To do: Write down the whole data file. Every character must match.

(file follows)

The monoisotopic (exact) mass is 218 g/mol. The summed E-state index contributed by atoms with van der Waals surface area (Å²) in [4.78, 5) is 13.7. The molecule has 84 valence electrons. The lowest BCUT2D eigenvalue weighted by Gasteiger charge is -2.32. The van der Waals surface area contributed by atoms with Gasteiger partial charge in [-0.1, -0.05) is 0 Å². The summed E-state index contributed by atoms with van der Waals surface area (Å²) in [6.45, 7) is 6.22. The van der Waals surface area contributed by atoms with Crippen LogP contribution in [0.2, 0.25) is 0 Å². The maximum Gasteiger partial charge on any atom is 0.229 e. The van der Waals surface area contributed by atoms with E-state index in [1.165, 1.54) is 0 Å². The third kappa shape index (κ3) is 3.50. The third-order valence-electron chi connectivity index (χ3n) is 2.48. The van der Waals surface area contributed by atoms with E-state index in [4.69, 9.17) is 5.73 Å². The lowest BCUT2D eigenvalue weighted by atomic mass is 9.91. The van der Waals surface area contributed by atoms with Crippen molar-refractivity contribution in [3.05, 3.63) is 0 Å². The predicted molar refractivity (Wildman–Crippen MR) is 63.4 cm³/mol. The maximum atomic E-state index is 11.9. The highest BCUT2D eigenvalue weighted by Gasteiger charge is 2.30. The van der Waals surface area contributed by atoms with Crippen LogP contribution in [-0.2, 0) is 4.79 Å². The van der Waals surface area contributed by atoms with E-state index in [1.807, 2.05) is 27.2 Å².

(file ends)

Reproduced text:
The monoisotopic (exact) mass is 218 g/mol. The summed E-state index contributed by atoms with van der Waals surface area (Å²) in [4.78, 5) is 13.7. The molecule has 84 valence electrons. The lowest BCUT2D eigenvalue weighted by Gasteiger charge is -2.32. The van der Waals surface area contributed by atoms with Gasteiger partial charge in [-0.1, -0.05) is 0 Å². The summed E-state index contributed by atoms with van der Waals surface area (Å²) in [6.45, 7) is 6.22. The van der Waals surface area contributed by atoms with Crippen LogP contribution in [0.2, 0.25) is 0 Å². The maximum Gasteiger partial charge on any atom is 0.229 e. The van der Waals surface area contributed by atoms with E-state index in [1.165, 1.54) is 0 Å². The third kappa shape index (κ3) is 3.50. The third-order valence-electron chi connectivity index (χ3n) is 2.48. The van der Waals surface area contributed by atoms with E-state index in [4.69, 9.17) is 5.73 Å². The lowest BCUT2D eigenvalue weighted by atomic mass is 9.91. The van der Waals surface area contributed by atoms with Crippen molar-refractivity contribution in [3.05, 3.63) is 0 Å². The predicted molar refractivity (Wildman–Crippen MR) is 63.4 cm³/mol. The maximum atomic E-state index is 11.9. The highest BCUT2D eigenvalue weighted by Gasteiger charge is 2.30. The van der Waals surface area contributed by atoms with Crippen LogP contribution in [-0.2, 0) is 4.79 Å². The van der Waals surface area contributed by atoms with E-state index in [1.807, 2.05) is 27.2 Å².